Starting from 01.08.2020, HITSA is a part of the new organization called Education and Youth Board, which fills in the tasks and goals of the previous organization.



With the view of arousing young people’s interest in IT and introducing to them the future possibilities in the area, the activities of the program PrigeTiger are aimed at encouraging preschool, general, and vocational education teachers to use technology (including programming and robotics) more widely in teaching.

To support this goal, Education and Youth Board (up to 31.07.2020 HITSA) implements the ProgeTiger technology education program, which offers varied opportunities for integrating technology into studies, including basic and in-service training courses, subject-based model lessons and tasks, learning and teaching materials and examples of curricula that integrate technology.

Program ProgeTiger was launched in Estonia in 2012 when the idea of teaching programming and robotics was introduced to our schools.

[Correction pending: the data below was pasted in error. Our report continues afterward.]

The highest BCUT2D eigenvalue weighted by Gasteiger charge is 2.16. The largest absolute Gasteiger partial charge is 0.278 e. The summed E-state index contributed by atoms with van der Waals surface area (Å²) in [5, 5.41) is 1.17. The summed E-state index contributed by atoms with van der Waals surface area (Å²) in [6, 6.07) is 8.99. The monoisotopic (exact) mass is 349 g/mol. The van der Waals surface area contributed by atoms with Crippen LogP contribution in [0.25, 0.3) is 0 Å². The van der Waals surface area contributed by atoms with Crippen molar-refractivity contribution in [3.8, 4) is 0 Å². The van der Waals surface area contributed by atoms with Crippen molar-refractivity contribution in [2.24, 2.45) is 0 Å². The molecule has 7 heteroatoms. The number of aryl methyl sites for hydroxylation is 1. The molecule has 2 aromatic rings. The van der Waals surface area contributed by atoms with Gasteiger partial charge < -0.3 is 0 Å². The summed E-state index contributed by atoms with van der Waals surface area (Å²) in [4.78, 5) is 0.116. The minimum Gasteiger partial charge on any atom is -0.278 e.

In primary education, there is a national cross-curricular theme called “Technology and Innovation” which requires all teachers to implement technology in their teaching. That means that teachers have to integrate technology in their subjects in different fields (for example using Scratch in mathematics, music programs in music lessons, and so on). It does not say what to use or how to use technology specifically. Teachers can choose themselves how they want to do this.  Also, there are different national optional curricula and schools own subjects in technology education (programming, robotics, 3D graphics, computer science, informatics, etc.) which schools can choose to add into their school program (approximately 67% of Estonian schools have one or more optional lesson in their program).  Some examples of what the teachers do in schools:

  • In preschool, teachers teach and use LEGO WeDo (in order to enhance students' curiosity and science skills), Kodu Game Lab (building, playing, and sharing games), tablets (apps), programs to make animations, etc.
  • In primary school, teachers teach and use Kodu Game Lab, Logo MSW (programming), Scratch (programming), LEGO Mindstorms EV3 (robotics), mobile app making programs and environments, many different programs and environments which are used for teaching various subjects (music, mathematics, physics, biology), e-labs, etc.
  • In high school and vocational education, teachers teach and use different programming languages (Python, JavaScript, etc), courses, 3D graphics, robotics, programs to make games, web-pages, and apps, etc.

ProgeTiger program is supported and funded by the Estonian government through the Estonian Ministry of Education and Research.